05 4.0 loss of power

Rubicon0572

New Member
Joined
Oct 22, 2023
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8
Location
Reno,nv
After 2 years I’ve gotten my 05 LJ back on the road after another OPDA failure. Before I tore this motor down 2 years ago it had a MAJOR loss of power, wouldn’t even reach 45mph. Now with everything back together its still acting the same way. I have replaced the TPS,IAC, and have adjusted the cam sensor to be in phase with the crank sensor. Small improvements but still not what it should be. I am at a loss because there is no engine codes to go off of. The only thing that I am unsure of is all the o2 sensors are reading in the 2.5v-3.2v range. Does this seem right? I’ve read that older models run under 1v but I cannot find anything 05-06. The upstream cats were replaced within 10k miles. Any input or suggestions would be great. Thank you!
 
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Even with the upstream sensors showing the same? I’m afraid of a pcm issue.

I confess my ignorance of all things not a 97...when Jeeps were simple.

Start with new NGK/NTK/Mopar O2 sensors.

If that doesn't help you can check with @Wranglerfix for a PCM issue.

But loss of power and bad O2s generically means plugged cats.

Hopefully someone with more experience will chime in!

-Mac
 
A manual transmission has three main faults. O2 sensors, loss of gauges and stalling while driving. Get the jeep up to operating temperature and gently tap on the pcm and see what happens.

You can also send the pcm into us and we can run it in our Jeep.
 
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A manual transmission has three main faults. O2 sensors, loss of gauges and stalling while driving. Get the jeep up to operating temperature and gently tap on the pcm and see what happens.

You can also send the pcm into us and we can run it in our Jeep.

Thank you for the response Mark, jeep is a manual trans. There is no codes. Runs very smooth just has less power than a 4cyl with 37s and 3.55 gears. The readings from the o2 sensors make me think there is an issue with the computer but I am going to try and rule them out first.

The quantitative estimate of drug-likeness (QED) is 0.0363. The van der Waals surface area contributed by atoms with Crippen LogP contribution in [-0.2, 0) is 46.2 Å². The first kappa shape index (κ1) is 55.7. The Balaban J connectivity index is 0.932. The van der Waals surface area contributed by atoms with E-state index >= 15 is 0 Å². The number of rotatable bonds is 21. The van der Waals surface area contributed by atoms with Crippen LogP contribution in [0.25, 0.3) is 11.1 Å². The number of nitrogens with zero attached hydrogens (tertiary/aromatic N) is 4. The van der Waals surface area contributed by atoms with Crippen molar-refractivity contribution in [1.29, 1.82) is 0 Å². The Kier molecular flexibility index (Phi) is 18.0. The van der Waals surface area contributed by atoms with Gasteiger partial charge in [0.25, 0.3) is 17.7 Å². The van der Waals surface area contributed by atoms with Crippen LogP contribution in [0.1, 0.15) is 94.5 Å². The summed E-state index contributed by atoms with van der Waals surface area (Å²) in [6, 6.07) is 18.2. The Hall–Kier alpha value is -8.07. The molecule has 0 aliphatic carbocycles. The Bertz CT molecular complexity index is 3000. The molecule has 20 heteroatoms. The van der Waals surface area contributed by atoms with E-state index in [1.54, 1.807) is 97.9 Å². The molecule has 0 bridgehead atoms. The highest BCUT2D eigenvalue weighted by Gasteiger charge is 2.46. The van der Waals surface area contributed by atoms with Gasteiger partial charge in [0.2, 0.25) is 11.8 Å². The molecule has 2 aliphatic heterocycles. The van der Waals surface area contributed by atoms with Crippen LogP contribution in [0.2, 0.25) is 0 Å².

One Jeep or three or four?

One of these days I'd love a writeup or video of your test rig.

-Mac

Here is our research and development department. I am working on some new videos at the moment and should have some within the next few weeks.

A3451DE1-0B88-4617-A0F0-437A9211D882.jpeg
 
I'd drive it around the block and check the temp with a laser thermometer above and below the cats to see if that gives you any indication.

I know you said only 10k miles, but a long time ago I had one of the factory cats on my '06 fail when it only had 15k miles on the Jeep. It feels like you're dragging an anchor.
 
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I'd drive it around the block and check the temp with a laser thermometer above and below the cats to see if that gives you any indication.

I know you said only 10k miles, but a long time ago I had one of the factory cats on my '06 fail when it only had 15k miles on the Jeep. It feels like you're dragging an anchor.

I’ll check them again, when I checked yesterday I had outlet temps about 70* hotter than inlet temps.
 
Even with the upstream sensors showing the same? I’m afraid of a pcm issue.

Just checked some data logs on my 05 6 speed.

I understand how o2 sensors function and their purpose at a fundamental level but don't know the technical aspects of them, but... my NTK upper o2 sensors switch between 0-0.9 volts in closed loop and a pretty consistent 0.9v in open loop.

I don't know if the values you're seeing can be trusted depending on if you're using a good reader or a budget wish bluetooth reader. I would have thought anything outside of normal o2 operating range would immediately throw a code.
 
you can pressure test the cats by taking off a upstream O2 and putting a pressure tester on it.
Clear cats are 3 to 5 psi. clogged will be 8.

You can also just remove the upper O2s as a test and see if the power picks up when the exh has somewhere to go. Of course it will throw codes for the missing O2s.
 
Just checked some data logs on my 05 6 speed.

I understand how o2 sensors function and their purpose at a fundamental level but don't know the technical aspects of them, but... my NTK upper o2 sensors switch between 0-0.9 volts in closed loop and a pretty consistent 0.9v in open loop.

I don't know if the values you're seeing can be trusted depending on if you're using a good reader or a budget wish bluetooth reader. I would have thought anything outside of normal o2 operating range would immediately throw a code.

Values are shown on a high dollar snap on reader